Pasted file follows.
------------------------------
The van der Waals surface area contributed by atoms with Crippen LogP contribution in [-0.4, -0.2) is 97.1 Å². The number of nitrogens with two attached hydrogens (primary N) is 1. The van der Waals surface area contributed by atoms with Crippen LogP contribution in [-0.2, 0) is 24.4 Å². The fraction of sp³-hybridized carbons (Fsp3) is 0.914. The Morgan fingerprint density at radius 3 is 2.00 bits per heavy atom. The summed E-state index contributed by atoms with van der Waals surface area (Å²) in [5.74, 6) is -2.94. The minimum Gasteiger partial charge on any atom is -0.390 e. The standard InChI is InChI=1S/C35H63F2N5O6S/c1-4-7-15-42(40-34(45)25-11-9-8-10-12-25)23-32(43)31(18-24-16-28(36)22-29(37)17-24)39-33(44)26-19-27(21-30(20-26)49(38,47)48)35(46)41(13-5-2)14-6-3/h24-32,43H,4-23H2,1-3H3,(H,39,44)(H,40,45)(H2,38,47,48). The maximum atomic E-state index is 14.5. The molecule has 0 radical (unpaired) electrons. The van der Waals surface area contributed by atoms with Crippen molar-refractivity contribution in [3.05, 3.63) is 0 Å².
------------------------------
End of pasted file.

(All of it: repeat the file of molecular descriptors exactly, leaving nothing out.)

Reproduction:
The van der Waals surface area contributed by atoms with Crippen LogP contribution in [-0.4, -0.2) is 97.1 Å². The number of nitrogens with two attached hydrogens (primary N) is 1. The van der Waals surface area contributed by atoms with Crippen LogP contribution in [-0.2, 0) is 24.4 Å². The fraction of sp³-hybridized carbons (Fsp3) is 0.914. The Morgan fingerprint density at radius 3 is 2.00 bits per heavy atom. The summed E-state index contributed by atoms with van der Waals surface area (Å²) in [5.74, 6) is -2.94. The minimum Gasteiger partial charge on any atom is -0.390 e. The standard InChI is InChI=1S/C35H63F2N5O6S/c1-4-7-15-42(40-34(45)25-11-9-8-10-12-25)23-32(43)31(18-24-16-28(36)22-29(37)17-24)39-33(44)26-19-27(21-30(20-26)49(38,47)48)35(46)41(13-5-2)14-6-3/h24-32,43H,4-23H2,1-3H3,(H,39,44)(H,40,45)(H2,38,47,48). The maximum atomic E-state index is 14.5. The molecule has 0 radical (unpaired) electrons. The van der Waals surface area contributed by atoms with Crippen molar-refractivity contribution in [3.05, 3.63) is 0 Å².